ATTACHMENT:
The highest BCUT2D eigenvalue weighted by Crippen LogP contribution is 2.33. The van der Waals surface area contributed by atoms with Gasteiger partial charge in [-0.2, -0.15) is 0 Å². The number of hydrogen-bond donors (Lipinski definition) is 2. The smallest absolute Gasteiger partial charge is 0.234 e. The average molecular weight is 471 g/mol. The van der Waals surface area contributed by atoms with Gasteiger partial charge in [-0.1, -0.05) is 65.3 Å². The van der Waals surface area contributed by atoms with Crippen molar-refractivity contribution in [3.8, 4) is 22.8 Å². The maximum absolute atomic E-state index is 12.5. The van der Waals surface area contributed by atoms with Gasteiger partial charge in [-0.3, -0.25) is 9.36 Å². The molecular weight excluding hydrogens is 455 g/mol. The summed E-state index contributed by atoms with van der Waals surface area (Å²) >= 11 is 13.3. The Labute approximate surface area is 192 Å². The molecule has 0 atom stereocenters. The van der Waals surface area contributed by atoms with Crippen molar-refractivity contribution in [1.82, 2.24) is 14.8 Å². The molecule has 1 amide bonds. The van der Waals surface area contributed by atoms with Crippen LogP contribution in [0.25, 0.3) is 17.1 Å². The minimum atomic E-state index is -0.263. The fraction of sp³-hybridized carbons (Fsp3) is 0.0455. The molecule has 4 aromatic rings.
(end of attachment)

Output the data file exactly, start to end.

The highest BCUT2D eigenvalue weighted by Crippen LogP contribution is 2.33. The van der Waals surface area contributed by atoms with Gasteiger partial charge in [-0.2, -0.15) is 0 Å². The number of hydrogen-bond donors (Lipinski definition) is 2. The smallest absolute Gasteiger partial charge is 0.234 e. The average molecular weight is 471 g/mol. The van der Waals surface area contributed by atoms with Gasteiger partial charge in [-0.1, -0.05) is 65.3 Å². The van der Waals surface area contributed by atoms with Crippen molar-refractivity contribution in [3.8, 4) is 22.8 Å². The maximum absolute atomic E-state index is 12.5. The van der Waals surface area contributed by atoms with Gasteiger partial charge in [-0.3, -0.25) is 9.36 Å². The molecular weight excluding hydrogens is 455 g/mol. The summed E-state index contributed by atoms with van der Waals surface area (Å²) >= 11 is 13.3. The Labute approximate surface area is 192 Å². The molecule has 0 atom stereocenters. The van der Waals surface area contributed by atoms with Crippen molar-refractivity contribution in [1.82, 2.24) is 14.8 Å². The molecule has 1 amide bonds. The van der Waals surface area contributed by atoms with Crippen LogP contribution in [0.25, 0.3) is 17.1 Å². The minimum atomic E-state index is -0.263. The fraction of sp³-hybridized carbons (Fsp3) is 0.0455. The molecule has 4 aromatic rings.